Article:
MICDS Employees Become Educational Designers with Universal Design for Learning

Have you ever heard of the concept of Universal Design for Learning (UDL)? It considers the design of an educational space and how it can become more equitable and inclusive through intentionally structuring it for the use of a variety of learners. The term Universal Design was originally coined by architect Robert Mayes who realized that a building or space can be built or designed in a way that makes it accessible for a wide range of people. Such factors to consider, to name a few, could be age, height, size, and hand dominance. The concept was adapted to the world of education by Anne Meyer and David Rose. When brought into the classroom, UDL can be applied not only to the educational space but also to the experiences and materials provided so that all can achieve deeper learning.

Every year, MICDS employees enroll in a class series that meets frequently throughout the school year with the goal of building cultural competency. These classes allow faculty and staff to explore new or different perspectives in order to better understand and support the diverse student body that MICDS serves.

One of the cultural competency classes offered this year, Perspectives on Neurodiversity and Disability, examines UDL. After reviewing the history of disability from the context of Disability Rights, the course acknowledged that both classrooms and learners contain vast variability. Class participants were next challenged to use the design thinking process to see themselves as educational designers who can account for that range in variability at the forefront of their minds.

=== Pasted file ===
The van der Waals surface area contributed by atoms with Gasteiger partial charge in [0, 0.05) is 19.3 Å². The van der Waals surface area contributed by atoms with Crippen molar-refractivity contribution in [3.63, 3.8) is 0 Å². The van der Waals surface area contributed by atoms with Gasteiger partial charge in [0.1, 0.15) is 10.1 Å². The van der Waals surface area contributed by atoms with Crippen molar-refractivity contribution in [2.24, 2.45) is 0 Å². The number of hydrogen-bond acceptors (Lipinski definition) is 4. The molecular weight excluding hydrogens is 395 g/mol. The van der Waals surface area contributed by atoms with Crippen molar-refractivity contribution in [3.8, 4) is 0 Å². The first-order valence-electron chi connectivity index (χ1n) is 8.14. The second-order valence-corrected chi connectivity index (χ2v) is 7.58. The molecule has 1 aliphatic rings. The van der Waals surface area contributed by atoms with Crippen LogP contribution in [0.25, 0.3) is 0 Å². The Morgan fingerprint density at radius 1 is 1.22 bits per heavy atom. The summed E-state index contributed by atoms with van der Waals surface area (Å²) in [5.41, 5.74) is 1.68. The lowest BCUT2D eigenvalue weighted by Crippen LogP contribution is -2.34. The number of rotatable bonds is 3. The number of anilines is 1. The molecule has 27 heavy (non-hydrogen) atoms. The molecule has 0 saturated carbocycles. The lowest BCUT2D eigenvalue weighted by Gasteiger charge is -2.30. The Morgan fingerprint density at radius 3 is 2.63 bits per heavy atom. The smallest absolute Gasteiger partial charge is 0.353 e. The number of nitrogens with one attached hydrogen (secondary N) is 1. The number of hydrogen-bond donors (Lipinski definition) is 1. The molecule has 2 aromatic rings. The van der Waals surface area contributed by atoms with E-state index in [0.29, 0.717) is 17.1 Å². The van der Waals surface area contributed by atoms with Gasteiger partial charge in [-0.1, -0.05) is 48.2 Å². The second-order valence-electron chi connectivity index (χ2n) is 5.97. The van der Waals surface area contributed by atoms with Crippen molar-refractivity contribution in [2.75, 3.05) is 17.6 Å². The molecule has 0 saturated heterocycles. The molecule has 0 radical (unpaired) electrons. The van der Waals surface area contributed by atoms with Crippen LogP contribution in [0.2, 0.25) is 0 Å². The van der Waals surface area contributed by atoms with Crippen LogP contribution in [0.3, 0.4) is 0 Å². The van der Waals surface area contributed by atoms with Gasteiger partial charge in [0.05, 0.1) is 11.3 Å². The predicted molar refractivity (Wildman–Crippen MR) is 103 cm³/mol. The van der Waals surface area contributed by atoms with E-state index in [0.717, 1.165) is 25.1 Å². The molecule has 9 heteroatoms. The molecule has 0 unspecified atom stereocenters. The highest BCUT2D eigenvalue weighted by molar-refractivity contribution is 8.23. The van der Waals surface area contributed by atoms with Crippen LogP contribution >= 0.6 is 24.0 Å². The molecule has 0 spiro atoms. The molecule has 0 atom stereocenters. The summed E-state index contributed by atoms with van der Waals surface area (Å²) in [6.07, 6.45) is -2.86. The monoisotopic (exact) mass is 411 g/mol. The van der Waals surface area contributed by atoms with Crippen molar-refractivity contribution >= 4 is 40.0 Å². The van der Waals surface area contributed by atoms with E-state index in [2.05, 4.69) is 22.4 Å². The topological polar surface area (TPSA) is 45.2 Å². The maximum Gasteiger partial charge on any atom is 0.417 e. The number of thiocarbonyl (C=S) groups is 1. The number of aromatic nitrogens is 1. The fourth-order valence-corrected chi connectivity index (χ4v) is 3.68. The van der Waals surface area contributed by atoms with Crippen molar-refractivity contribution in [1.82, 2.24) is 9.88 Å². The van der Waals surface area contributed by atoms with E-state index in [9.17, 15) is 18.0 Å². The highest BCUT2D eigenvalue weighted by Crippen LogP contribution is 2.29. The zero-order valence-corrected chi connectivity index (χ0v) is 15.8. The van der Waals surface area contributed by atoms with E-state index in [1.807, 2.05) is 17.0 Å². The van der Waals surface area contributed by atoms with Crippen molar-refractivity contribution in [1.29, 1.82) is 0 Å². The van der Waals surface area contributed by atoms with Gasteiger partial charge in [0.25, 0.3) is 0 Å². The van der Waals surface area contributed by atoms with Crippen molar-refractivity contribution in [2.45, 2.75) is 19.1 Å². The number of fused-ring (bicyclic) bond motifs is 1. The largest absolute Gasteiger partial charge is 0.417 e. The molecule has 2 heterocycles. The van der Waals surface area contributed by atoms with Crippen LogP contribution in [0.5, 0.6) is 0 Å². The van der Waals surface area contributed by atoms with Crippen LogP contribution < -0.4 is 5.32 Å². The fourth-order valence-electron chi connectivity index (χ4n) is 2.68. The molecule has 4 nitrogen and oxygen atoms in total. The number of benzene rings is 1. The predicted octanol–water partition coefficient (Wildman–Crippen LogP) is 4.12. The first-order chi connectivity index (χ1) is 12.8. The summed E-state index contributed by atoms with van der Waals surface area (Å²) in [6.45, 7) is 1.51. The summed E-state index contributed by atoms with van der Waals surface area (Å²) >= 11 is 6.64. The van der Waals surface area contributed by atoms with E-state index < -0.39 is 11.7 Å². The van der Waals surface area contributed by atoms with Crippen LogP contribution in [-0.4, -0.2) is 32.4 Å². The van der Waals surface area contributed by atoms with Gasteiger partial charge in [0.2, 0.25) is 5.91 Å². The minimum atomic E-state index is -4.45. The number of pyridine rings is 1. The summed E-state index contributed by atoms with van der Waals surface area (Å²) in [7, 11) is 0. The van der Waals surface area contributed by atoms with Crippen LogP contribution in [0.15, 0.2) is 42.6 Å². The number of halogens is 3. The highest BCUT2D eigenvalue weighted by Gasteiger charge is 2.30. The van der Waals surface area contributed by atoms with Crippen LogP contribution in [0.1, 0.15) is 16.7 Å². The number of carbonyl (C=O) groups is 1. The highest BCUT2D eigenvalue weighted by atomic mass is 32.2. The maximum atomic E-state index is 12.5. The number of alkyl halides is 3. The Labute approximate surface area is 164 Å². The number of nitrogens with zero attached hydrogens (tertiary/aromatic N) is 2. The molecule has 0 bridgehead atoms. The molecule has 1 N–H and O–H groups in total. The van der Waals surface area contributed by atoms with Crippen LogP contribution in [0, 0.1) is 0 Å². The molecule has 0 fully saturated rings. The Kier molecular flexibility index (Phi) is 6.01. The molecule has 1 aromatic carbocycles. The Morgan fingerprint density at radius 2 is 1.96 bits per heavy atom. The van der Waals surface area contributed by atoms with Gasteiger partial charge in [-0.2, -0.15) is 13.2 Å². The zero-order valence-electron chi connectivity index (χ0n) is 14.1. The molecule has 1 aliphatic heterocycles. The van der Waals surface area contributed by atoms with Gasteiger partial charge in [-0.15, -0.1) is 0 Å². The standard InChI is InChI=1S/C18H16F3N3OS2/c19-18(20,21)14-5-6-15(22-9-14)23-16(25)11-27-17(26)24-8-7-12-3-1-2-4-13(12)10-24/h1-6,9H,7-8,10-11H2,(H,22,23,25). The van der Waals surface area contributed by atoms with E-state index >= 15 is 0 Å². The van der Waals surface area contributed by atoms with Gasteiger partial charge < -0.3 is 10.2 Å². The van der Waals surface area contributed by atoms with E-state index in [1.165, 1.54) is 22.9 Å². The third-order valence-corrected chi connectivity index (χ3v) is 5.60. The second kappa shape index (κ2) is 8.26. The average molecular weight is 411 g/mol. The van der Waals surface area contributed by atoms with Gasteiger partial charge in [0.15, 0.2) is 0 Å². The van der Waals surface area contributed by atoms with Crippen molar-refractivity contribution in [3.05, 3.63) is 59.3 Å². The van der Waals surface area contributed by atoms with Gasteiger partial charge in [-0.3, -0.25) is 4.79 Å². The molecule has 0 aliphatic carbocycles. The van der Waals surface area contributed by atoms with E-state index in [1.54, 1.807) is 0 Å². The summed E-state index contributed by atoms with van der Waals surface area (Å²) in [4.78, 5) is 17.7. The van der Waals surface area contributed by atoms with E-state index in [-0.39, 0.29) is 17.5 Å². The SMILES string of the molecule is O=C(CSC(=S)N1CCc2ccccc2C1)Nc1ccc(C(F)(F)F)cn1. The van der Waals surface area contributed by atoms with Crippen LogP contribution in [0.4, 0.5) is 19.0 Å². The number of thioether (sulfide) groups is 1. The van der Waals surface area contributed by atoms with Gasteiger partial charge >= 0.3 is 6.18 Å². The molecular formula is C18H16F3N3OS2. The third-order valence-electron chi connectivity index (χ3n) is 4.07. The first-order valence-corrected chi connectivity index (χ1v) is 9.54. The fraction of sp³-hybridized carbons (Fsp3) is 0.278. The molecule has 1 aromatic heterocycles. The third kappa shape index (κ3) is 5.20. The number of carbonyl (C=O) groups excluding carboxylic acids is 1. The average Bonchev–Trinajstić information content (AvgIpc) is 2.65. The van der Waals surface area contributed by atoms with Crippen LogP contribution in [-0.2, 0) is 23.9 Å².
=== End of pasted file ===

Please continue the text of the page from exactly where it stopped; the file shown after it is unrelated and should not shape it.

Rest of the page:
To break this down in a fun way, participants were tasked with reimagining gift giving, an exercise originated by the Hasso Plattner Institute of Design at Stanford (d.school). Participants were assigned a partner and followed these steps:

  • Interview your partner.
  • Empathize with your partner’s needs, thinking through the barriers your partner sees with gift-giving.
  • Brainstorm a wide variety of solutions that will remove the barriers.
  • Solicit and gain feedback from your partner.
  • Create prototypes to develop a solution.
  • Iterate and refine this product to take into consideration the variety of gift-givers using the solution.

Employees came up with some very clever prototypes that they built in the Middle School Makerspace. Tex Tourais, Upper School English Teacher, made a more creative way to present someone with a restaurant gift card. He created a wooden platter with the words bon appetit carved into it that could display the gift card and menu. Another teacher made a gift wrapping station with an idea box to more easily come up with gift and wrapping ideas. Lastly, the educational designers iterated their solutions to account for the variety of users who might be implementing their product.

Bringing this all together, UDL is about removing the barriers that exist in educational spaces, materials, and experiences. One in five people in the United States has a physical or mental disability that can affect how they move through an educational space. Thus, it’s important to remove the barriers to learning from the start to allow more students to best connect with and explore the subject matter. For example, a student who reads slowly can be set up for success when tasked with reading a new novel when presented with pre-reading material. They can also choose which way to read the novel (the original text, a graphic novel, or an audiobook).

“Designing this professional learning experience for our faculty has been deeply rewarding,” said Susan Taylor-Alonso, Middle School Learning Specialist. “I have so much respect for the commitment and creativity that my teacher colleagues bring to the classroom. I believe that having the time to come together to deepen our knowledge about student variability and neurodiversity is a valuable investment in our teachers that translates to meaningful learning experiences for our students.”

Our leads from this cultural competency class, Lower, Middle, and Upper School Learning Specialists Ashley O’Toole, Taylor-Alonso, and Sam Cummins, produced an educational video for the class that provides a greater understanding of UDL:

How exciting to see this concept of Universal Design for Learning explored at MICDS! Thank you to our leads from this cultural competency class, our MICDS Learning Specialists and educational designers!